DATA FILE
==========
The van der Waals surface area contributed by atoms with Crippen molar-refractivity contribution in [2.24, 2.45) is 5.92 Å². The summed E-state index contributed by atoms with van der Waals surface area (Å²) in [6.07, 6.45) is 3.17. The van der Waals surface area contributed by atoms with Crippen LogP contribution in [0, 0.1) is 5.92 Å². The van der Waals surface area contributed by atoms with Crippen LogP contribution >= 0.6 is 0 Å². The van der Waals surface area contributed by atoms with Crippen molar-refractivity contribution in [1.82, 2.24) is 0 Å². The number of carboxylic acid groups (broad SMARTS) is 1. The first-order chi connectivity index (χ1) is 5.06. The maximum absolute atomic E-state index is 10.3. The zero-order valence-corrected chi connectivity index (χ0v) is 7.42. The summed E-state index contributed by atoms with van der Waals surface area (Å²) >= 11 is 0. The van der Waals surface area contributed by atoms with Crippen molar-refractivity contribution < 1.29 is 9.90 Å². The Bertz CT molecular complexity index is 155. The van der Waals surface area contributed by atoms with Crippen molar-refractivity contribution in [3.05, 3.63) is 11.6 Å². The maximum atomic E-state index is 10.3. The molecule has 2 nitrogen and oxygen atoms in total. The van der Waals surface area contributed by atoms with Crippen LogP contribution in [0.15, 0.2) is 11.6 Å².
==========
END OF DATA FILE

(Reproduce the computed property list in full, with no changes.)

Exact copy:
The van der Waals surface area contributed by atoms with Crippen molar-refractivity contribution in [2.24, 2.45) is 5.92 Å². The summed E-state index contributed by atoms with van der Waals surface area (Å²) in [6.07, 6.45) is 3.17. The van der Waals surface area contributed by atoms with Crippen LogP contribution in [0, 0.1) is 5.92 Å². The van der Waals surface area contributed by atoms with Crippen LogP contribution >= 0.6 is 0 Å². The van der Waals surface area contributed by atoms with Crippen molar-refractivity contribution in [1.82, 2.24) is 0 Å². The number of carboxylic acid groups (broad SMARTS) is 1. The first-order chi connectivity index (χ1) is 5.06. The maximum absolute atomic E-state index is 10.3. The zero-order valence-corrected chi connectivity index (χ0v) is 7.42. The summed E-state index contributed by atoms with van der Waals surface area (Å²) >= 11 is 0. The van der Waals surface area contributed by atoms with Crippen molar-refractivity contribution < 1.29 is 9.90 Å². The Bertz CT molecular complexity index is 155. The van der Waals surface area contributed by atoms with Crippen molar-refractivity contribution in [3.05, 3.63) is 11.6 Å². The maximum atomic E-state index is 10.3. The molecule has 2 nitrogen and oxygen atoms in total. The van der Waals surface area contributed by atoms with Crippen LogP contribution in [0.15, 0.2) is 11.6 Å².